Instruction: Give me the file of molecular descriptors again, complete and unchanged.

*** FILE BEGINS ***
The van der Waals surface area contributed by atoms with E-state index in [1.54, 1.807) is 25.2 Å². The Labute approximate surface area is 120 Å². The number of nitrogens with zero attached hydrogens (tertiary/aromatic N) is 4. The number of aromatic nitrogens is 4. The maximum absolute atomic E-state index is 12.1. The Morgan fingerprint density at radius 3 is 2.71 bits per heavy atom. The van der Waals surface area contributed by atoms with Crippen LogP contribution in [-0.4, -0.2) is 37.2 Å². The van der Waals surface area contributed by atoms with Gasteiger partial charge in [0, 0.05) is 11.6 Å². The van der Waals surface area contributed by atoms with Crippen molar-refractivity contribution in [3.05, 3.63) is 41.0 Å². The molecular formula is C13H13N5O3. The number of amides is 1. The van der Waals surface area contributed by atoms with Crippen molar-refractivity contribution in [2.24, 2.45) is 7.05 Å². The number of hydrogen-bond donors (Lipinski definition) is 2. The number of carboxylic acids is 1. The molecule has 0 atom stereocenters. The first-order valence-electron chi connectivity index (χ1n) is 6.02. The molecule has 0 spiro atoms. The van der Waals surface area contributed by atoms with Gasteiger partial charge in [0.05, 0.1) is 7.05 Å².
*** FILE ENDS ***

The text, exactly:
The van der Waals surface area contributed by atoms with E-state index in [1.54, 1.807) is 25.2 Å². The Labute approximate surface area is 120 Å². The number of nitrogens with zero attached hydrogens (tertiary/aromatic N) is 4. The number of aromatic nitrogens is 4. The maximum absolute atomic E-state index is 12.1. The Morgan fingerprint density at radius 3 is 2.71 bits per heavy atom. The van der Waals surface area contributed by atoms with Crippen LogP contribution in [-0.4, -0.2) is 37.2 Å². The van der Waals surface area contributed by atoms with Gasteiger partial charge in [0, 0.05) is 11.6 Å². The van der Waals surface area contributed by atoms with Crippen molar-refractivity contribution in [3.05, 3.63) is 41.0 Å². The molecular formula is C13H13N5O3. The number of amides is 1. The van der Waals surface area contributed by atoms with Crippen molar-refractivity contribution in [2.24, 2.45) is 7.05 Å². The number of hydrogen-bond donors (Lipinski definition) is 2. The number of carboxylic acids is 1. The molecule has 0 atom stereocenters. The first-order valence-electron chi connectivity index (χ1n) is 6.02. The molecule has 0 spiro atoms. The van der Waals surface area contributed by atoms with Gasteiger partial charge in [0.05, 0.1) is 7.05 Å².